11 Chybiński to Ochlewski from Poznań 8 IX 1952, AACh-BUAM, Ochlewski’s archive, p. 114.

12 Chybiński to Lissa from Poznań 14 IV 1948, AZL-BUW.

13 Łobaczewska to Chybiński from Cracow 20 XII 1950, AACh-BUAM, fol. K-Ł, p. 310.

14 Lissa to Chybiński from Warsaw 1 XII 1950, AACh-BUAM, fol. K-Ł, p. 204.

15 Księga pamiątkowa 1950.

16 See Chybiński/Chomiński 2016, 324–325.

17 See Chomiński to Jachimecki from Sobieszewo 23 VII 1953, AJCh-BUW.

18 See Strumiłło to Chomiński from Poznań 6 XI 1953, AJCh-BUW (letter with a request for any remarks).

19 Chybiński to Ochlewski from Poznań 15 IV 1950, AACh-BUAM, Ochlewski’s archive, p. 81.

20 Adolf Chybiński, O polskiej muzyce ludowej. Wybór prac etnograficznych [About Polish folk music. A selection of ethnographic works], prepared for publication by Ludwik Bielawski (from the writings of Adolf Chybiński II) (Cracow 1961).

21 Chybiński to Bronarski from Poznań 14 XI 1949, AACh-BUAM, Bronarski’s archive, p. 208.

22 Chybiński/Chomiński 2016, 220–222.

23 Ibid.

24 Chybiński/Chomiński 2016, 239–241.

25 Lissa to Chybiński from Warsaw 11 XI 1949, AACh-BUAM, fol. K-Ł, p. 177.

Properly: ‘Cicer cum caule czyli groch z kapustą: panopticum i archiwum kultury’ [Cicer cum caule or peas with cabbage: panopticum and culture archive]. In the years 1949–53 Polish poet Julian Tuwim wrote a column with this title in the monthly Problemy about literary curiosities collected in the period after 1945. The cycle was then published as a book in three parts by the publishing house Czytelnik (1958, 1959, 1963).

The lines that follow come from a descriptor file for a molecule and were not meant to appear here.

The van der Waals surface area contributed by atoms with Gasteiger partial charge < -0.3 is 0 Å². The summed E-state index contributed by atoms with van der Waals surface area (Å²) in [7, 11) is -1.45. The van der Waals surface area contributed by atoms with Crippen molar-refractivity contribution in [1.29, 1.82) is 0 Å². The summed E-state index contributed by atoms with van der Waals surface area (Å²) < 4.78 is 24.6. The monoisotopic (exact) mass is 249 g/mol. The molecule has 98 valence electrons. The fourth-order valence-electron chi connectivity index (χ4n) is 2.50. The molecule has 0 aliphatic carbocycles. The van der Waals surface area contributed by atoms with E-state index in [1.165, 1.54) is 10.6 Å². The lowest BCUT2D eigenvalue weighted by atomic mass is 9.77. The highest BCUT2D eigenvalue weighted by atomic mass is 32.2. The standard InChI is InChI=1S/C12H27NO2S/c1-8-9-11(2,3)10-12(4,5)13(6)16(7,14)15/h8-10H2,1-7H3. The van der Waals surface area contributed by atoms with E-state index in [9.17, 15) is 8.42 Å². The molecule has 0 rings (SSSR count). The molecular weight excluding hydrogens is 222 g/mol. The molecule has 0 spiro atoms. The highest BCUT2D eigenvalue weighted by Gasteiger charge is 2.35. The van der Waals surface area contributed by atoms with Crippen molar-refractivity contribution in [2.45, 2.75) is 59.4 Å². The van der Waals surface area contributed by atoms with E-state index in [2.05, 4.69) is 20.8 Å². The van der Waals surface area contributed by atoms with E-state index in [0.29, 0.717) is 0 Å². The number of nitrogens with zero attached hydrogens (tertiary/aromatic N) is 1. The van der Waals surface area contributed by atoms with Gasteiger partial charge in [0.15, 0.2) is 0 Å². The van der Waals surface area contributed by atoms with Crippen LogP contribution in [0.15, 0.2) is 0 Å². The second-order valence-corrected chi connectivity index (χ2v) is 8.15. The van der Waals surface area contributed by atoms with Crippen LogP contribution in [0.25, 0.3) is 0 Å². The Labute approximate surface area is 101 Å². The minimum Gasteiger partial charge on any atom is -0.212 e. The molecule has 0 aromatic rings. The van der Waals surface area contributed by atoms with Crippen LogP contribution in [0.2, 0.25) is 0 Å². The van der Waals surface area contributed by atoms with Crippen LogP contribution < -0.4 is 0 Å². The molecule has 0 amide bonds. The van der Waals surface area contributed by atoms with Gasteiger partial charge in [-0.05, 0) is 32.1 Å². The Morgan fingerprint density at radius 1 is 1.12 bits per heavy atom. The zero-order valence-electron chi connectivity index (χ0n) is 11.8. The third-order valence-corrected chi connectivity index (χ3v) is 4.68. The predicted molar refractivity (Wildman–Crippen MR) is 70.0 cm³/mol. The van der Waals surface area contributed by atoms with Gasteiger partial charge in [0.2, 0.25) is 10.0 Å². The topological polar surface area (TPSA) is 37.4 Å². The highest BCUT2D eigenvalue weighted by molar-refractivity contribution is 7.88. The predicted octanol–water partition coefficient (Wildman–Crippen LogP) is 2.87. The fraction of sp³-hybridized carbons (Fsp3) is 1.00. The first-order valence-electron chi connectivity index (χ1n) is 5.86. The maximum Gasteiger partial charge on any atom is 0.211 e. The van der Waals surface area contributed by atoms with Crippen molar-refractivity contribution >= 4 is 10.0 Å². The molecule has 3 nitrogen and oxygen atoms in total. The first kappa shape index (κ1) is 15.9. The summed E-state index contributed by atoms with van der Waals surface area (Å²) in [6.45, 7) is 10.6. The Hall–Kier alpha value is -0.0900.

26 [Od Redakcji] [Editorial], (Muzyka 1950/1, 3–4, quote p. 3).

27 Ibid.

28 This is about the academic quarterly dedicated to the history and theory of music (and in accordance with the subtitle in the first period, until 1964 – also academic and artistic criticism), published by PIS (today IS PAN) from the second quarter of 1956, then edited by Józef Chomiński. The change in the position of editor-in-chief of the periodical took place only in 1972 – this function was taken by Elżbieta Dziębowska, formerly acting as the secretary of the editorial office (together with Andrzej Chodkowski, both were present in the editorial team from issue no. 3 in 1956) and deputy editor-in-chief. More than sixty years of history of the quarterly Muzyka forms a separate, very extensive chapter in the history of Polish academic music journalism and is material for a separate monograph.

29 On the other hand, the outer design is connected indirectly with the pre-war quarterly/bimonthly/monthly Muzyka Polska, from which it borrowed the typeface on the title page and rough cover layout.

30 Zofia Lissa, ‘Raz jeszcze o polską pieśń masową’ [One more time about Polish mass songs] (Muzyka 1950/1, 5–17).